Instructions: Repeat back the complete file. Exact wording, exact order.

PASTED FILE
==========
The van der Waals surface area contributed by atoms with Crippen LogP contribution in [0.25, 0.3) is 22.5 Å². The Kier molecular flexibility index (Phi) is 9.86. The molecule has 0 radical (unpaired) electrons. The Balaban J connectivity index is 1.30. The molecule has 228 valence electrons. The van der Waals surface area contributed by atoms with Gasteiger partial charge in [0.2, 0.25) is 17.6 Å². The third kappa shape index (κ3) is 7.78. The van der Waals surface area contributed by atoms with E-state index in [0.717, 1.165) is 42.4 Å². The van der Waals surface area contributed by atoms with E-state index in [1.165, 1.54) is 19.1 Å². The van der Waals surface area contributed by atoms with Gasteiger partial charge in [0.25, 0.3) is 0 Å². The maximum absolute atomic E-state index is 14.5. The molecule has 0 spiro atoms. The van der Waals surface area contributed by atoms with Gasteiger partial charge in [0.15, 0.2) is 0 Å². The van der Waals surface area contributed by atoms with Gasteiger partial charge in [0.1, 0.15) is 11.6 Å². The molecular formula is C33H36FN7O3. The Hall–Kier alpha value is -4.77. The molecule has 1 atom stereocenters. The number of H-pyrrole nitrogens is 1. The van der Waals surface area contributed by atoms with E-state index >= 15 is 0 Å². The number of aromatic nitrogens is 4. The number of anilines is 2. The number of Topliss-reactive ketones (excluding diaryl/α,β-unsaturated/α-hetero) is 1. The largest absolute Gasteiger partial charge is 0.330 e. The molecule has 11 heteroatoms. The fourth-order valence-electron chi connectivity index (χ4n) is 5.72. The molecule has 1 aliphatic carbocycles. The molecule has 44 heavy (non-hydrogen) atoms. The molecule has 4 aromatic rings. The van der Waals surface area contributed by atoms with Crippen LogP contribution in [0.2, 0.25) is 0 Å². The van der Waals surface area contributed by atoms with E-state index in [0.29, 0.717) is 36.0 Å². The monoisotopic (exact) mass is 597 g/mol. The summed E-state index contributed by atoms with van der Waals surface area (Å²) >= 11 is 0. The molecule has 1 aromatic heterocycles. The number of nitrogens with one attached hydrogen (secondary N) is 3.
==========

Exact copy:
The van der Waals surface area contributed by atoms with Crippen LogP contribution in [0.25, 0.3) is 22.5 Å². The Kier molecular flexibility index (Phi) is 9.86. The molecule has 0 radical (unpaired) electrons. The Balaban J connectivity index is 1.30. The molecule has 228 valence electrons. The van der Waals surface area contributed by atoms with Gasteiger partial charge in [0.2, 0.25) is 17.6 Å². The third kappa shape index (κ3) is 7.78. The van der Waals surface area contributed by atoms with E-state index in [0.717, 1.165) is 42.4 Å². The van der Waals surface area contributed by atoms with E-state index in [1.165, 1.54) is 19.1 Å². The van der Waals surface area contributed by atoms with Gasteiger partial charge in [0.25, 0.3) is 0 Å². The maximum absolute atomic E-state index is 14.5. The molecule has 0 spiro atoms. The van der Waals surface area contributed by atoms with Gasteiger partial charge in [0.15, 0.2) is 0 Å². The van der Waals surface area contributed by atoms with Gasteiger partial charge in [0.1, 0.15) is 11.6 Å². The molecular formula is C33H36FN7O3. The Hall–Kier alpha value is -4.77. The molecule has 1 atom stereocenters. The number of H-pyrrole nitrogens is 1. The van der Waals surface area contributed by atoms with E-state index >= 15 is 0 Å². The number of aromatic nitrogens is 4. The number of anilines is 2. The number of Topliss-reactive ketones (excluding diaryl/α,β-unsaturated/α-hetero) is 1. The largest absolute Gasteiger partial charge is 0.330 e. The molecule has 11 heteroatoms. The fourth-order valence-electron chi connectivity index (χ4n) is 5.72. The molecule has 1 aliphatic carbocycles. The molecule has 44 heavy (non-hydrogen) atoms. The molecule has 4 aromatic rings. The van der Waals surface area contributed by atoms with Crippen LogP contribution in [0.2, 0.25) is 0 Å². The van der Waals surface area contributed by atoms with E-state index in [0.29, 0.717) is 36.0 Å². The monoisotopic (exact) mass is 597 g/mol. The summed E-state index contributed by atoms with van der Waals surface area (Å²) >= 11 is 0. The molecule has 1 aromatic heterocycles. The number of nitrogens with one attached hydrogen (secondary N) is 3.